The primary objective of MGNREGA was to enhance livelihood security in rural areas along with creating of durable assets such as building roads and canals. The scheme was ranked as the world's largest public works programme by the World Bank in 2015. The scheme provides a social security net for 15 per cent of our country's population.
But on the ground level MGNREGA is not performing as expected. The promise of 100 days of employment is far from reality. The scheme's under performance can be attributed to insufficient fund allocation, consistent late payment of wages, low wage rates and corruption.
Under Mahatma Gandhi National Rural Employment Guarantee Act (MGNREGA), at least 100 days of guaranteed wage employment in a fiscal is provided to any rural household whose adult members volunteer to do unskilled manual work on demand.Even though the scheme aims at providing 100 days of guaranteed employment, below 50 days of employment was actually provided on an average at an all-India level in FY 18. None of the states were able to provide full 100 days employment as mentioned in the scheme, as per extracts from the latest RBI annual report.
As per the official numbers available on the MGNREGA website, in FY18 average days of employment provided per household was 45.77 which was only 46 in FY17 and 40.17 days in FY15.
The average wage rate per person in FY18 was Rs 169.46, Rs 161.65 in FY17 and Rs 143.92 in FY15.
Insufficient fund allocation
Budget allocation over the years has been insufficient. The fund that centre allocates during the budget proves to be inadequate and more funds are sought by the rural development ministry to finance MGNREGA. This results in delay in payments which adversely affects workers.
Late payment of Wages
A study by Azim Premji University has found that 78 per cent of payments were not made on time, and as many as 45 per cent payments did not include compensation for delayed payment as per guidelines which is 0.05 per cent per day of the wages earned.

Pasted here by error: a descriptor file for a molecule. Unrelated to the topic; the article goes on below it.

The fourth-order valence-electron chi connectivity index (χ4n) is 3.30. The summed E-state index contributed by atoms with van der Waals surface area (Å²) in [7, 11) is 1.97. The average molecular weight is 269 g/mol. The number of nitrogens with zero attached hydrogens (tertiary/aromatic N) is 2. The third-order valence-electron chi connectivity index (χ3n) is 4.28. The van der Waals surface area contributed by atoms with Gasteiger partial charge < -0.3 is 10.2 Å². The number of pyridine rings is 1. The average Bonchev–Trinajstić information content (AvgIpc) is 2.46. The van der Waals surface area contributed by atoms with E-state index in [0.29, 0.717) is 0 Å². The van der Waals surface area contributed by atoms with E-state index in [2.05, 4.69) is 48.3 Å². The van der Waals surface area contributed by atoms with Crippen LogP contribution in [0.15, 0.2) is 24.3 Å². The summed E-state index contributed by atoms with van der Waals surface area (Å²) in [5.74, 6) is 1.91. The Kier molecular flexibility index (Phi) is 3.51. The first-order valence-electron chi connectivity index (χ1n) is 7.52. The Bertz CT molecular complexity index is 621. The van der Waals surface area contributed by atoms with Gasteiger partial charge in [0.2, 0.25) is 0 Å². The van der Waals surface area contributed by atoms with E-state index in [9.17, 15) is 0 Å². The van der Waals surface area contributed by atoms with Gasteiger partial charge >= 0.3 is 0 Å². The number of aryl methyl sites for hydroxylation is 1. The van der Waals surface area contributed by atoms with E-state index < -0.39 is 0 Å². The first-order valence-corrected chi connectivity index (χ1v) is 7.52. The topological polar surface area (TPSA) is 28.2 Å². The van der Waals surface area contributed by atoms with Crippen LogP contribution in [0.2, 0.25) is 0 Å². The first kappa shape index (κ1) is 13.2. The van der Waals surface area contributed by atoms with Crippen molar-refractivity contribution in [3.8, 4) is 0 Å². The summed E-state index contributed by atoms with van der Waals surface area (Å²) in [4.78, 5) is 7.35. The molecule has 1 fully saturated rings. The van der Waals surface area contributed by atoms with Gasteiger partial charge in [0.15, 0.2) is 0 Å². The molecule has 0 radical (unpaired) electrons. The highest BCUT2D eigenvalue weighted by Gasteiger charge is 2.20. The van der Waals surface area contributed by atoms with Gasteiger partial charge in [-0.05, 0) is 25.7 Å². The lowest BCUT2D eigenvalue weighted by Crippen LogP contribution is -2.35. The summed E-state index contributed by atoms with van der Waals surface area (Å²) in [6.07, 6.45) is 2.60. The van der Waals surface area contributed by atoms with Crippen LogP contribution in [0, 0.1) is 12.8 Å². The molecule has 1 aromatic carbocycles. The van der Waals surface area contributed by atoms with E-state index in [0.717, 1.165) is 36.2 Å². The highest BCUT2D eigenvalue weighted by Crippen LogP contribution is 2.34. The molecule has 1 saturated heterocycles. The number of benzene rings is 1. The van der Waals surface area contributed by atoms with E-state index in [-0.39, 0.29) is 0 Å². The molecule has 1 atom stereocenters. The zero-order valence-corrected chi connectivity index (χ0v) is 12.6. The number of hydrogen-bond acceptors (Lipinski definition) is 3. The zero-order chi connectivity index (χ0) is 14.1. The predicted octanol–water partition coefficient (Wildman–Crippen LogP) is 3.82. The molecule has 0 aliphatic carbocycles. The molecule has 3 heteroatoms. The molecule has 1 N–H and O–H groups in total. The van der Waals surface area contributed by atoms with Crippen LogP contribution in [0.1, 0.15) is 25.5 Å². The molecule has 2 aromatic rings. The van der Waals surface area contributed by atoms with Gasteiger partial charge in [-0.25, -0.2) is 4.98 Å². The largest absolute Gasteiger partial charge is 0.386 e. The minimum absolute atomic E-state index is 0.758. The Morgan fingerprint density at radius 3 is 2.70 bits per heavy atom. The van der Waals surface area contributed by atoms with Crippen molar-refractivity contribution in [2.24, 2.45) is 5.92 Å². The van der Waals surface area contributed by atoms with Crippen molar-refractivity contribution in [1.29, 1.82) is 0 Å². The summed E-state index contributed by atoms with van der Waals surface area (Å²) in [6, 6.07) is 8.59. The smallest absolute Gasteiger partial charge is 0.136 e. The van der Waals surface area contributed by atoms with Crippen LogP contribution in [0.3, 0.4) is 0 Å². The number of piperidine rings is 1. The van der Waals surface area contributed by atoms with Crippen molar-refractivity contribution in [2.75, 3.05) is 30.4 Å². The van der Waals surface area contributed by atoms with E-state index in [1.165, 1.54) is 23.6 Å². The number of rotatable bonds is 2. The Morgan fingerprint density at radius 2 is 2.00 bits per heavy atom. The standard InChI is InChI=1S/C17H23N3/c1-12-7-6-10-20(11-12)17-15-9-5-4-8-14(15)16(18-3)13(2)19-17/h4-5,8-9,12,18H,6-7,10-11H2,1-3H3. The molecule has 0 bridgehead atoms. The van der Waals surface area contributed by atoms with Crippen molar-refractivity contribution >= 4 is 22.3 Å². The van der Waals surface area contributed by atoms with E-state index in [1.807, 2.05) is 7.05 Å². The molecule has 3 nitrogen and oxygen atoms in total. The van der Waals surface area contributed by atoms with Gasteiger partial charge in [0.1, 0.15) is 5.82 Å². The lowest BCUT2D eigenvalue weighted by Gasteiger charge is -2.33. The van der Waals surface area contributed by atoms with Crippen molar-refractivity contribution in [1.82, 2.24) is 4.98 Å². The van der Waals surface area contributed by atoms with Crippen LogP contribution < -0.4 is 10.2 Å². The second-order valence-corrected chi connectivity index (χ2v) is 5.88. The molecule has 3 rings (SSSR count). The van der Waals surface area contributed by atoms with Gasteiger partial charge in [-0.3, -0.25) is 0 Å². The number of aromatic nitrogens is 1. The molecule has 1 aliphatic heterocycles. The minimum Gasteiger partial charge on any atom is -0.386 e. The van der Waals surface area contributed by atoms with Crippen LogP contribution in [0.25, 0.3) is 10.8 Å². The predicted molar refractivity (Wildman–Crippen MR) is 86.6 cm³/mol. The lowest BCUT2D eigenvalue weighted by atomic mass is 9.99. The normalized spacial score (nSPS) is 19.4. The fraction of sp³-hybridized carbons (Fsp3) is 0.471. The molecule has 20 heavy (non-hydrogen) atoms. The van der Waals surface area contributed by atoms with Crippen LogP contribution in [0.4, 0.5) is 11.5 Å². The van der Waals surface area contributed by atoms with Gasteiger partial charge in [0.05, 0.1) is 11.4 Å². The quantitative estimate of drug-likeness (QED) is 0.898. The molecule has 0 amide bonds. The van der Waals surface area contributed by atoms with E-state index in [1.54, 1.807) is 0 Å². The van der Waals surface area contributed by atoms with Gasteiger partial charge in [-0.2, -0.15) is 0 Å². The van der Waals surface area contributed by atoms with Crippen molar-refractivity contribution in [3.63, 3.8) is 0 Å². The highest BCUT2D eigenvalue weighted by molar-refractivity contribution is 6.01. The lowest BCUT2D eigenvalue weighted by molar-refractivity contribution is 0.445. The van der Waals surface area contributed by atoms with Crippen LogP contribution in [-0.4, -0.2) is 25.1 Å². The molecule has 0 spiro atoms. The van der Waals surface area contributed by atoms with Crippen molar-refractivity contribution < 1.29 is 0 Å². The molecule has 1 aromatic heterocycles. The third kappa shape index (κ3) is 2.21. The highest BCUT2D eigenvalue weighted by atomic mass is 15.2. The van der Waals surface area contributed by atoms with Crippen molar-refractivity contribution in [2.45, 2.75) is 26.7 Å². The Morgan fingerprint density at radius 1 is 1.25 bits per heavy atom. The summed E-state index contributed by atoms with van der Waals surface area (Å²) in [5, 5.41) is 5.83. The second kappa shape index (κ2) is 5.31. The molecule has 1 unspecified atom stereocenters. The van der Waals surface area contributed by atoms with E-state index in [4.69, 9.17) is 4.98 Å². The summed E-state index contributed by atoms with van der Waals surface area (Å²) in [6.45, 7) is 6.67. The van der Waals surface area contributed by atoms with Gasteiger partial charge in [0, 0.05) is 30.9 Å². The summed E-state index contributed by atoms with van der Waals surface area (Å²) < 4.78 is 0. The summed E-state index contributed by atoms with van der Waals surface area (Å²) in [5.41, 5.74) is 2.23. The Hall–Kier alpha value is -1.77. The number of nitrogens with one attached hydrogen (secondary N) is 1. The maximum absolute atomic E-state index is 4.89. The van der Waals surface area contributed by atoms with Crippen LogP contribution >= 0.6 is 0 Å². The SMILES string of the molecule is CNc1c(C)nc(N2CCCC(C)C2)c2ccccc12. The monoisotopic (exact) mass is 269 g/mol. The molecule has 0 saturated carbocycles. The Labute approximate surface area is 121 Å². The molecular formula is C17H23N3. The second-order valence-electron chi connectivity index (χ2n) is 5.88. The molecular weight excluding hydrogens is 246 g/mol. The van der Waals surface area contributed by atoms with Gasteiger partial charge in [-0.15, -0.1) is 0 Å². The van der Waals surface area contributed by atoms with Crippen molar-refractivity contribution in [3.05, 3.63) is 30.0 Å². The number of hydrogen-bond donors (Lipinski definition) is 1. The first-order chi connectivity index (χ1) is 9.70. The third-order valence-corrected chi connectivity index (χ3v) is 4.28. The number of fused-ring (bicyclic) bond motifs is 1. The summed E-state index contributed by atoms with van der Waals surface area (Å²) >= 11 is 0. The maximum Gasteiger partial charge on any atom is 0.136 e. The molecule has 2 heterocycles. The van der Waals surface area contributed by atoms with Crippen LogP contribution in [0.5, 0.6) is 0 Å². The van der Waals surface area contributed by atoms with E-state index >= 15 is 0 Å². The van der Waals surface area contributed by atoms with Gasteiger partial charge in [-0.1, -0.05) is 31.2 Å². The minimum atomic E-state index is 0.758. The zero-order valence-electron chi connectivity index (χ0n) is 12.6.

In FY17 alone Rs 11,000 crore of wages remained unpaid to workers. Only 32 per cent of the payments in the first two quarters of FY17-18 were made on time.
An RTI filed by activist Dinesh Chadha revealed that about 13.17 crore people were registered under the MGNREGA in FY18, Out of these 5.73 crore workers sought work. Only 5.11 crore people were given work under the MGNREGA and only 29.60 lakh workers got full 100 day employment. The reply from the ministry also disclosed that unemployment allowance was paid only to 217 workers during the year.Late wage payments to workers is a big disappointment as most of these workers are landless agricultural labourers and they depend on schemes like MGNREGA for their survival. Moreover late payment to existing workers discourages other labourers to work for MGNREGA.
Lower wages with minimal hike
On Labour Day 2016, many workers in Jharkhand returned Rs 5 (that year's wage rate hike) to the Prime Minister. The next year on Labour Day workers returned Rupee 1 to the PM. This was done to protest against the meagre hike in the wage rate. In 2018-19, there has been no increment in wage rates in 10 states - Arunachal Pradesh, Bihar, Jharkhand, Mizoram, Nagaland, Rajasthan, Sikkim, Tripura, Uttar Pradesh and Uttarakhand.The wages provided under MGNREGA was below the minimum agricultural wage in 28 out of 36 states and UTs.
The average wage hike for the 2018-19 is a mere 2.9 per cent - down from 5.7 per cent in 2016-17, which was the worst revision posted under the scheme since its launch.
CorruptionIn 2012, a scam was uncovered in Karnataka where 10 lakh fake job cards were detected, which resulted in Rs 600 crore losses to the exchequer.
In 2018, Rural Development and Panchayath Raj (RDPR) report pointed out that in just one financial year FY18, 596 cases were registered against officials and non-officials for violation of rules and guidelines. Criminal cases were filed against 85 individuals (middlemen) while 306 government officials were suspended from service, 3 lost their job in Karnataka.Rural workers complain that funds that are sanctioned for public works are going into the pockets of middlemen.